A Northeastern University graduate student has hosted an online auction that features works by Ukrainian artists and will benefit two nonprofit organizations that provide humanitarian aid to Ukrainians.
Daria Koshkina, 28, who is working on a master’s degree in digital media with a concentration in 3D at the College of Professional Studies, organized an online auction, The Art Auction for Ukraine, in collaboration with Boston Cyberarts, Digital Silver Imaging and BarabásiLab to northeast.
“I had this idea because I was devastated by the war,” says Koshkina. “Russia is my home country. And I think that’s also what makes it so painful for me. I felt like I wanted to do something. »
Koshkina, who was born in Russia but also has Ukrainian and Jewish roots, says she strongly opposes the Russian-Ukrainian war.
“Honestly, what I’ve learned through my interaction with injustice is that it’s better to do something small than nothing,” she says. “It may feel like it’s not enough, but it’s a start.”
Koshkina shared the idea for an auction with Boston Cyberarts Executive Director George Fifield and Deputy Director Allison Maria Rodriguez, with whom she worked on their latest spring exhibit this year, featuring BarábasiLab, where she is an art and design assistant.
“We really enjoyed working with her and when she presented us with this idea – and the opportunity to actively support such an important cause – we were thrilled to be able to work with her again,” Rodriguez said. “This is not the usual work that Cyberarts focuses on, work at the intersection of art and technology, but it is a project that we believe in very much and we believe in vision and curatorial voice. of Darya.”
Boston Cyberarts, a non-profit arts organization that promotes and exhibits electronic and digital experimental arts, operates a gallery in the Green Street station on the MBTA’s Orange Line in Jamaica Plain. They provided Koshika with logistical and administrative support for the auction, ranging from technology and legal advice to press releases, media presence and promotion.
Koshkina tapped into her network to invite Ukrainian artists still living in Ukraine and those living abroad to participate in the auction. The auction includes a range of artistic media, including photographs, illustrations, drawings and multimedia works.
Photographer Julia Grabar, who lives in Kyiv and was a stylist on film and video sets before the war, has submitted her filmed photographs to the auction, which show how diverse and authentic Ukrainian culture is, despite what the neighbor who attacked him might think, she said.
Grabar woke up at 5 a.m. on February 24 when her mother called to tell her that Kyiv and other Ukrainian cities had been attacked by Russia.
“We were going down to the basement all the time, because there were so many attacks on civilian buildings in Kyiv and the Kyiv region,” Grabar says. “My parents decided to leave town because there were a lot of strikes near our house and a lot of buildings were destroyed. I decided to stay.
In her images, one can see architecture that is so recorded in history, she says. “Right now we understand that a missile can hit any place in our country and destroy everything.”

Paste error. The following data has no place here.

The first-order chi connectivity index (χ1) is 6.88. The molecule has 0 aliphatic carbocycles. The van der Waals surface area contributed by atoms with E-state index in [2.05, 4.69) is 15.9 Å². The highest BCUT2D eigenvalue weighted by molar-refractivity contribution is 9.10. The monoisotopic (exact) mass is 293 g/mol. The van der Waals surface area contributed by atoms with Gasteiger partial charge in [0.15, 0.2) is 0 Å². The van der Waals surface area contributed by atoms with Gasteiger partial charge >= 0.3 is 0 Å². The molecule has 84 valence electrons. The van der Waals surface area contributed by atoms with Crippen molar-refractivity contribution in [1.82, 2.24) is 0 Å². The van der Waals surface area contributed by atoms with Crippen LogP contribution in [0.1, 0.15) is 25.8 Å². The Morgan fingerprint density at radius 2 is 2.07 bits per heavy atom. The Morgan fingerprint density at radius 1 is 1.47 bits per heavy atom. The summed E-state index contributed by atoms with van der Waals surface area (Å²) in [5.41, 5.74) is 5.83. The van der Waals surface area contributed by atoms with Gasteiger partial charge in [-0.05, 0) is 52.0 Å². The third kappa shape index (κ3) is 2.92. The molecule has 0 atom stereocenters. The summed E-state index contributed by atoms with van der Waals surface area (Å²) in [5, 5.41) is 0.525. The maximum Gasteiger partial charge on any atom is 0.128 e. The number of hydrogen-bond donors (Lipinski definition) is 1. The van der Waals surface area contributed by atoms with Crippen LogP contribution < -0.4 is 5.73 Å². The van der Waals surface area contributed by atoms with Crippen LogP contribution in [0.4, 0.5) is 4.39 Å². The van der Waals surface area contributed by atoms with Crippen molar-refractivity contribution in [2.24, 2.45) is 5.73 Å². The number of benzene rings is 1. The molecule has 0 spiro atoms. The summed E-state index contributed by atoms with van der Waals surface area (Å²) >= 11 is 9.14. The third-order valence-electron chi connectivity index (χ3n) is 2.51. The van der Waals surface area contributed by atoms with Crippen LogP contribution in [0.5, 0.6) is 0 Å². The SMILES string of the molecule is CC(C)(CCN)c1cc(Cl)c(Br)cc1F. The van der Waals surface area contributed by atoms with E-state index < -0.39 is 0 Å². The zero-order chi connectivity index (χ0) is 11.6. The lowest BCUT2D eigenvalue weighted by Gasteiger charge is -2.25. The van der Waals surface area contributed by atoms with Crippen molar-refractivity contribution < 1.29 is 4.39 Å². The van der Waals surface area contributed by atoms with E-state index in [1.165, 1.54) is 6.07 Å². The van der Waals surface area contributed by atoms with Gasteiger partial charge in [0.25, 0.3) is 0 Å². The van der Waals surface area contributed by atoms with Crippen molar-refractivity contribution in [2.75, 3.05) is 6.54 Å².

“Participation in the auction gives Ukrainian artists the opportunity to help Ukraine and its people. It is very important for every Ukrainian right now to raise funds for our country,” says Grabar.
Another artist, fashion and portrait photographer Lena Shkoda, also grew up in Kyiv but has lived in Brooklyn since 2013.
“We must all do everything we can to help Ukraine win this cruel war and stop the genocide,” she said. “This sale raises awareness of what is happening in Ukraine. The more people know, the better. I hope they will also support or tell others about the situation.
Shkoda says it is sometimes unbearable for her to go through the day thinking about the war in her home country, but when she remembers what Ukrainian defenders go through every day, she is filled with hope and pride for them.
“We must all come together and repel evil through collective effort,” says Shkoda.
Eighty-five percent of the proceeds will be divided equally between two verified non-profit organizations that provide significant humanitarian aid to the people of Ukraine: Nova Ukraine and Razom for Ukraine.
“We were very selective and I asked my Ukrainian friends, first of all, which organizations they wanted to see”, Koshkina explains about this choice.
The remaining 15% will go to participating artists, many of whom have also chosen to donate their share of the proceeds.
“It is very important that artists get something for their work. They also need help right now,” says Koshkina.
The auction opened for auction on July 15 and will close on Sunday August 14 at midnight. Digital Silver Imaging provides high quality prints of artwork sold at auction.
Bundle prices start at $20, and according to Koshkina, even $20-25 is still a big help for recipient organizations.
“I would like to encourage the North East community to participate and come and have a look as we have a great range of prizes. It doesn’t necessarily require a big budget,” says Koshkina.
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